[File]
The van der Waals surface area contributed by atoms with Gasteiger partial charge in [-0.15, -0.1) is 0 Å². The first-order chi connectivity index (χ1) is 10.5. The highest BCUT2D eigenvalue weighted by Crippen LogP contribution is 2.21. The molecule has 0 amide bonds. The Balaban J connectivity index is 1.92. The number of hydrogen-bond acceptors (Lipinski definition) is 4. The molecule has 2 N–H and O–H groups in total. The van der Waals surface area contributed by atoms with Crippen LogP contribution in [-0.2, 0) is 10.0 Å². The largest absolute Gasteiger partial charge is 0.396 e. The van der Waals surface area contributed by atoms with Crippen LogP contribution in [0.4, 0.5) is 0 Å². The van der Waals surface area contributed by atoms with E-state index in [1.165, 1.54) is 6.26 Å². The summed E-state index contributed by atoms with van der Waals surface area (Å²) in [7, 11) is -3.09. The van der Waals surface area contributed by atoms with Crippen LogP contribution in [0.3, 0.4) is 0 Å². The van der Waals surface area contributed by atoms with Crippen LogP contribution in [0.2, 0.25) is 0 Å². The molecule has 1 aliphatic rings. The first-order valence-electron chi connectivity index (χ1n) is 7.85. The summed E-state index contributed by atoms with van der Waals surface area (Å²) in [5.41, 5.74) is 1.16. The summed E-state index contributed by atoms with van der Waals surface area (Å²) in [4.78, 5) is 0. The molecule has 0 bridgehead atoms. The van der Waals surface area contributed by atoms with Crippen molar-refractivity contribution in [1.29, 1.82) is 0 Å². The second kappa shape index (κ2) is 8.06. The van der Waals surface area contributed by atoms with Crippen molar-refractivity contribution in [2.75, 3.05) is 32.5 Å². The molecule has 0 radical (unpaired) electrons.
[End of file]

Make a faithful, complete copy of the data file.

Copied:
The van der Waals surface area contributed by atoms with Gasteiger partial charge in [-0.15, -0.1) is 0 Å². The first-order chi connectivity index (χ1) is 10.5. The highest BCUT2D eigenvalue weighted by Crippen LogP contribution is 2.21. The molecule has 0 amide bonds. The Balaban J connectivity index is 1.92. The number of hydrogen-bond acceptors (Lipinski definition) is 4. The molecule has 2 N–H and O–H groups in total. The van der Waals surface area contributed by atoms with Crippen LogP contribution in [-0.2, 0) is 10.0 Å². The largest absolute Gasteiger partial charge is 0.396 e. The van der Waals surface area contributed by atoms with Crippen LogP contribution in [0.4, 0.5) is 0 Å². The van der Waals surface area contributed by atoms with E-state index in [1.165, 1.54) is 6.26 Å². The summed E-state index contributed by atoms with van der Waals surface area (Å²) in [7, 11) is -3.09. The van der Waals surface area contributed by atoms with Crippen LogP contribution in [0.3, 0.4) is 0 Å². The van der Waals surface area contributed by atoms with Crippen LogP contribution in [0.2, 0.25) is 0 Å². The molecule has 1 aliphatic rings. The first-order valence-electron chi connectivity index (χ1n) is 7.85. The summed E-state index contributed by atoms with van der Waals surface area (Å²) in [5.41, 5.74) is 1.16. The summed E-state index contributed by atoms with van der Waals surface area (Å²) in [4.78, 5) is 0. The molecule has 0 bridgehead atoms. The van der Waals surface area contributed by atoms with Crippen molar-refractivity contribution in [1.29, 1.82) is 0 Å². The second kappa shape index (κ2) is 8.06. The van der Waals surface area contributed by atoms with Crippen molar-refractivity contribution in [2.75, 3.05) is 32.5 Å². The molecule has 0 radical (unpaired) electrons.